We have a squirrel who hangs upside down from our bird feeder and gorges himself on seeds meant for birds. His wee little hands feed seeds into his mouth while his tail twitches in absolute content.
He has a rust-colored stripe running down his big fat back and his bushy tail and glittering eyes provide endless enjoyment for my daughter who watches him from the kitchen window most mornings before school.
His name is Curtis and he's cheap entertainment most days. If Barkley, our spaniel, were still around, Curtis wouldn't be. Sometimes he brings a friend with him, but most times he's alone.
It's the time of year when things are dying and Curtis is eating his heart out in preparation for a long winter of nothingness.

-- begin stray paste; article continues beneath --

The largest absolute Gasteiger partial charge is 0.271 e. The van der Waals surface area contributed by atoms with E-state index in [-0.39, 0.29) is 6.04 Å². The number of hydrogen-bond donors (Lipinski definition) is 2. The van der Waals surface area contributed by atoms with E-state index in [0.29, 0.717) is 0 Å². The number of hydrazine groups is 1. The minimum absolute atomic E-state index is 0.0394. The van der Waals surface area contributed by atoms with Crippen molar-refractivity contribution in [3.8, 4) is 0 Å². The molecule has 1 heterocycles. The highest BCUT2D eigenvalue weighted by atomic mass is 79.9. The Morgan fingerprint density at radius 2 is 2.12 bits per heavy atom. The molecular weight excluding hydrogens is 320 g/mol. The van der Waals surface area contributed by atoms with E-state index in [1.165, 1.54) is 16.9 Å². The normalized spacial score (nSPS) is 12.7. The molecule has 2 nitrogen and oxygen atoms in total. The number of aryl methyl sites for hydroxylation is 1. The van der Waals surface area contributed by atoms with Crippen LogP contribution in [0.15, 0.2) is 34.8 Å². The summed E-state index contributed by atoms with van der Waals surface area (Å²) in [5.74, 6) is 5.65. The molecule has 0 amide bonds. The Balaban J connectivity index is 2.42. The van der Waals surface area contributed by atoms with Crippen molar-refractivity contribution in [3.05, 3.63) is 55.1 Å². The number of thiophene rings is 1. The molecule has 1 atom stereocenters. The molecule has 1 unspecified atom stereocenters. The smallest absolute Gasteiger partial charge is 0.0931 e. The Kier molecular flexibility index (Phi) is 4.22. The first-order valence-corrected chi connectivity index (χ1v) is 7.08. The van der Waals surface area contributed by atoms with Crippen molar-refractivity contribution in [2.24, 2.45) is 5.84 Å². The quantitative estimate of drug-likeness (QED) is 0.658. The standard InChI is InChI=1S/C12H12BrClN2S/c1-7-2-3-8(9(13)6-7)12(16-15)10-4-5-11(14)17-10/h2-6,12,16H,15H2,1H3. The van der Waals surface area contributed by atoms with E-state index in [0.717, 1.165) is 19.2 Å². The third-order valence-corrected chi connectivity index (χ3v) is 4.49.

I wondered out loud the other day, where do squirrels go when they die? You never see their dead bodies - unless they're run over by a car. I ran one over not too long ago on Wisconsin Avenue and the sight of its twisting body on the pavement in my rearview mirror was not at all pleasant. I almost turned around. Nor do you see chipmunks, rabbits, raccoons, birds or other small animals. Do they dig a hole somewhere, or crawl under a bush or into a sewer hole? Who knows, I just wonder.
I read in a book that one of the best spiritual practices one can have is to meditate on the impermanence of all life forms. That way, when it comes our time to go, we will be more accepting of our own death.
I'm not sure I'm at that point yet, but it's certainly something to ponder.